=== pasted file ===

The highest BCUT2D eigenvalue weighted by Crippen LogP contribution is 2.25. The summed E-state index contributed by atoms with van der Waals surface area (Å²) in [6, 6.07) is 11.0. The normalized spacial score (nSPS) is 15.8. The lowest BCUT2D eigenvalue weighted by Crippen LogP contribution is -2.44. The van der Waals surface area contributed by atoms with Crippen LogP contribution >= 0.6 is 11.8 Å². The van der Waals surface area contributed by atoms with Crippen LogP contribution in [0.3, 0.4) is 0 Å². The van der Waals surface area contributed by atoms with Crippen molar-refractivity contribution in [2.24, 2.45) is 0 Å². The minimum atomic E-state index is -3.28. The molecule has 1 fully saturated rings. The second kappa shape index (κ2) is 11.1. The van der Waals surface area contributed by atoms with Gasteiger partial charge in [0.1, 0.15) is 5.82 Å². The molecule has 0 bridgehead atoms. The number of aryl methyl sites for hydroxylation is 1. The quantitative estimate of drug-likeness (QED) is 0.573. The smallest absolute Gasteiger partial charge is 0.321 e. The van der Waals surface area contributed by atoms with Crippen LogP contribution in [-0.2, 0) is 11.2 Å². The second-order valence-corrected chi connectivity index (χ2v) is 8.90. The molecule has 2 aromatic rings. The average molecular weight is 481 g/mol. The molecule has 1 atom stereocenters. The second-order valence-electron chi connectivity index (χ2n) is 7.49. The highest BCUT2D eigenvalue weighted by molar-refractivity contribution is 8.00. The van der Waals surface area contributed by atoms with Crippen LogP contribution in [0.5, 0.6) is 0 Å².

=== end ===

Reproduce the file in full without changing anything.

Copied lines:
The highest BCUT2D eigenvalue weighted by Crippen LogP contribution is 2.25. The summed E-state index contributed by atoms with van der Waals surface area (Å²) in [6, 6.07) is 11.0. The normalized spacial score (nSPS) is 15.8. The lowest BCUT2D eigenvalue weighted by Crippen LogP contribution is -2.44. The van der Waals surface area contributed by atoms with Crippen LogP contribution >= 0.6 is 11.8 Å². The van der Waals surface area contributed by atoms with Crippen LogP contribution in [0.3, 0.4) is 0 Å². The van der Waals surface area contributed by atoms with Crippen molar-refractivity contribution in [2.24, 2.45) is 0 Å². The minimum atomic E-state index is -3.28. The molecule has 1 fully saturated rings. The second kappa shape index (κ2) is 11.1. The van der Waals surface area contributed by atoms with Gasteiger partial charge in [0.1, 0.15) is 5.82 Å². The molecule has 0 bridgehead atoms. The number of aryl methyl sites for hydroxylation is 1. The quantitative estimate of drug-likeness (QED) is 0.573. The smallest absolute Gasteiger partial charge is 0.321 e. The van der Waals surface area contributed by atoms with Crippen LogP contribution in [-0.2, 0) is 11.2 Å². The second-order valence-corrected chi connectivity index (χ2v) is 8.90. The molecule has 2 aromatic rings. The average molecular weight is 481 g/mol. The molecule has 1 atom stereocenters. The second-order valence-electron chi connectivity index (χ2n) is 7.49. The highest BCUT2D eigenvalue weighted by molar-refractivity contribution is 8.00. The van der Waals surface area contributed by atoms with Crippen LogP contribution in [0.5, 0.6) is 0 Å².